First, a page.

Car Dealers and other Small to Medium Sized Businesses (SMB) are using a number of different tactics to draw new business. This according to [download page] a Forrester Consulting study commissioned by Act-on Software, but digital marketing continues to take a backseat to tried-and-true face-to-face tactics.
Asked which techniques they use to acquire new customers, at least half indicated they were using 14 of the 15 identified. Leading the pack are personal relationships and networking (95%), tradeshows and industry events (89%), and in-person events (86%). Content marketing is also popular (83%), as is print advertising (77%) and PR (74%).
It is encouraging to see "Content Marketing" as the fourth most popular marketing tactic being used by many businesses (83%), but there is a tremendous amount of room for improvement in efficacy of strategy and tactics around content marketing that we continue to see throughout the automotive vertical.
The most popular automotive digital marketing tool is SEO, used by 73% of respondents. Beyond that, Car Dealers and SMBs are using a variety of digital tactics, including email marketing (72%), social media marketing (69%), digital advertising (61%), webinars (58%), and PPC (50%).
Social’s Worth Still Hasn’t Been Proven
Still, there seems to be a perception among Car Dealers that social media has not yet proven to be useful. For example, among the Act-On Software survey respondents using social marketing, 81% are using Facebook – but about 40% of those say they don’t know if it’s working. Similarly, 74% are posting on Twitter – but more than one-third of those are unsure of its usefulness.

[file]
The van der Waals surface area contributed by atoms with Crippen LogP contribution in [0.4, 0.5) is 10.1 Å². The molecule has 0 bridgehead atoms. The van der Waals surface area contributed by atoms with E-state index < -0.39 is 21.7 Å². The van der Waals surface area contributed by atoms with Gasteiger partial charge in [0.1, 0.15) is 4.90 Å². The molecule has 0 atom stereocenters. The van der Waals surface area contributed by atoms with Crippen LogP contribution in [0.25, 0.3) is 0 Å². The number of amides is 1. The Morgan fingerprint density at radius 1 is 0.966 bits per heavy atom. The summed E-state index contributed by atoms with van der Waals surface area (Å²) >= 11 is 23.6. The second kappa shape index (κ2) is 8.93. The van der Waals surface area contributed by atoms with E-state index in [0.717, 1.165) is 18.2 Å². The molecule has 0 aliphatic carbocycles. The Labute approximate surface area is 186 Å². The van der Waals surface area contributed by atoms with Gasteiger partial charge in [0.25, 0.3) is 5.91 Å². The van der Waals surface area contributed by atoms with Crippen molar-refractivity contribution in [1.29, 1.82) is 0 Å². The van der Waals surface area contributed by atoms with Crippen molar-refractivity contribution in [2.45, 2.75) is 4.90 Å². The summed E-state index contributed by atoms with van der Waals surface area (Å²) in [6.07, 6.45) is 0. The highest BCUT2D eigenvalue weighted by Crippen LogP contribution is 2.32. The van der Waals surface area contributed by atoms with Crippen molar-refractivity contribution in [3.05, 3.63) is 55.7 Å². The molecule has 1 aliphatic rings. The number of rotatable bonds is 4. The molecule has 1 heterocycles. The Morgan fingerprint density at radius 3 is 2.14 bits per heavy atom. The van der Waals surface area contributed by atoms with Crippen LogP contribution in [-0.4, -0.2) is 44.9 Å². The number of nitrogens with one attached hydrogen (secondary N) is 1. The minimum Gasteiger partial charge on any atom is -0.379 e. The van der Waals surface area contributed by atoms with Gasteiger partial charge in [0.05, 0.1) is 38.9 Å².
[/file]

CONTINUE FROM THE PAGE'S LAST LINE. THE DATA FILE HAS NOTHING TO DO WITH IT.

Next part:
Getting More Leads A Prime Challenge
The report – “Driving SMB Revenue in a Tough Economy” – also finds that the top marketing challenge for Car Dealers and SMBs is converting more leads into opportunities, cited by 41%, slightly ahead of closing more deals from existing lead flows (39%). What’s interesting is that marketing programs aren't being found to be prime contributors to the sales pipeline. In fact, most respondents said that less than one-quarter of their leads are attributed to a marketing program. The average contribution of marketing programs to that sales pipeline is 35%.
The study suggests that Car Dealers and other locally based retailers aren't making enough use of marketing automation – only about 1 in 5 said they had implemented software that automates marketing and lead management processes. That compares to 56% who have implemented CRM technologies, and is despite other findings showing a correlation between use of marketing automation and revenue growth.